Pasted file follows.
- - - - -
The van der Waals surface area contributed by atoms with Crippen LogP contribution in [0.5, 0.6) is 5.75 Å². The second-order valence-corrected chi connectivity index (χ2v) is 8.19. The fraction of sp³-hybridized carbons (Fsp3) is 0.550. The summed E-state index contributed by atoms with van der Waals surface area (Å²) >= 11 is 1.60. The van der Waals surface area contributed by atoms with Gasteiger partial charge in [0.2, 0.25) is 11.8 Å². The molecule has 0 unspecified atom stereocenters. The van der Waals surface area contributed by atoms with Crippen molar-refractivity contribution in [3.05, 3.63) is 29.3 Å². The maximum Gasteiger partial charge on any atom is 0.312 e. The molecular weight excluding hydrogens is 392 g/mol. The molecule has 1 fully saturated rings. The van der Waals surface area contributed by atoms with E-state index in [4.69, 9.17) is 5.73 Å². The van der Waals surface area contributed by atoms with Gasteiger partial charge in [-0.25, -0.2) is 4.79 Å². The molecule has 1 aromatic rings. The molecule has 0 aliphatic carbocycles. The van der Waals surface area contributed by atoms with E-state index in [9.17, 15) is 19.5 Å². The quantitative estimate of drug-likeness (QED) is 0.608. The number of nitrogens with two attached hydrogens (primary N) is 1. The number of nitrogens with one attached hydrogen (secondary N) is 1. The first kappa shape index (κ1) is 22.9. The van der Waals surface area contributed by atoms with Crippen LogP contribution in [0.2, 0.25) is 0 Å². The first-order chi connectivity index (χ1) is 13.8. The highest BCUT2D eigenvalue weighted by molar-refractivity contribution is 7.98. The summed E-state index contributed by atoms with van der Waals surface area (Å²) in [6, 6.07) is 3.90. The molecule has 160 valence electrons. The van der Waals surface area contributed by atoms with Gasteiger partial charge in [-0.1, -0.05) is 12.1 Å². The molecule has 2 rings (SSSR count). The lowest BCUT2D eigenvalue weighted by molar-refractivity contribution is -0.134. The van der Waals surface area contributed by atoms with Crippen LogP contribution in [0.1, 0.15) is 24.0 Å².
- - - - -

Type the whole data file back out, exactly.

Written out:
The van der Waals surface area contributed by atoms with Crippen LogP contribution in [0.5, 0.6) is 5.75 Å². The second-order valence-corrected chi connectivity index (χ2v) is 8.19. The fraction of sp³-hybridized carbons (Fsp3) is 0.550. The summed E-state index contributed by atoms with van der Waals surface area (Å²) >= 11 is 1.60. The van der Waals surface area contributed by atoms with Gasteiger partial charge in [0.2, 0.25) is 11.8 Å². The molecule has 0 unspecified atom stereocenters. The van der Waals surface area contributed by atoms with Crippen molar-refractivity contribution in [3.05, 3.63) is 29.3 Å². The maximum Gasteiger partial charge on any atom is 0.312 e. The molecular weight excluding hydrogens is 392 g/mol. The molecule has 1 fully saturated rings. The van der Waals surface area contributed by atoms with E-state index in [4.69, 9.17) is 5.73 Å². The van der Waals surface area contributed by atoms with Gasteiger partial charge in [-0.25, -0.2) is 4.79 Å². The molecule has 1 aromatic rings. The molecule has 0 aliphatic carbocycles. The van der Waals surface area contributed by atoms with E-state index in [9.17, 15) is 19.5 Å². The quantitative estimate of drug-likeness (QED) is 0.608. The number of nitrogens with two attached hydrogens (primary N) is 1. The number of nitrogens with one attached hydrogen (secondary N) is 1. The first kappa shape index (κ1) is 22.9. The van der Waals surface area contributed by atoms with Crippen LogP contribution in [0.2, 0.25) is 0 Å². The first-order chi connectivity index (χ1) is 13.8. The highest BCUT2D eigenvalue weighted by molar-refractivity contribution is 7.98. The summed E-state index contributed by atoms with van der Waals surface area (Å²) in [6, 6.07) is 3.90. The molecule has 160 valence electrons. The van der Waals surface area contributed by atoms with Gasteiger partial charge in [-0.1, -0.05) is 12.1 Å². The molecule has 2 rings (SSSR count). The lowest BCUT2D eigenvalue weighted by molar-refractivity contribution is -0.134. The van der Waals surface area contributed by atoms with Crippen LogP contribution in [0.1, 0.15) is 24.0 Å².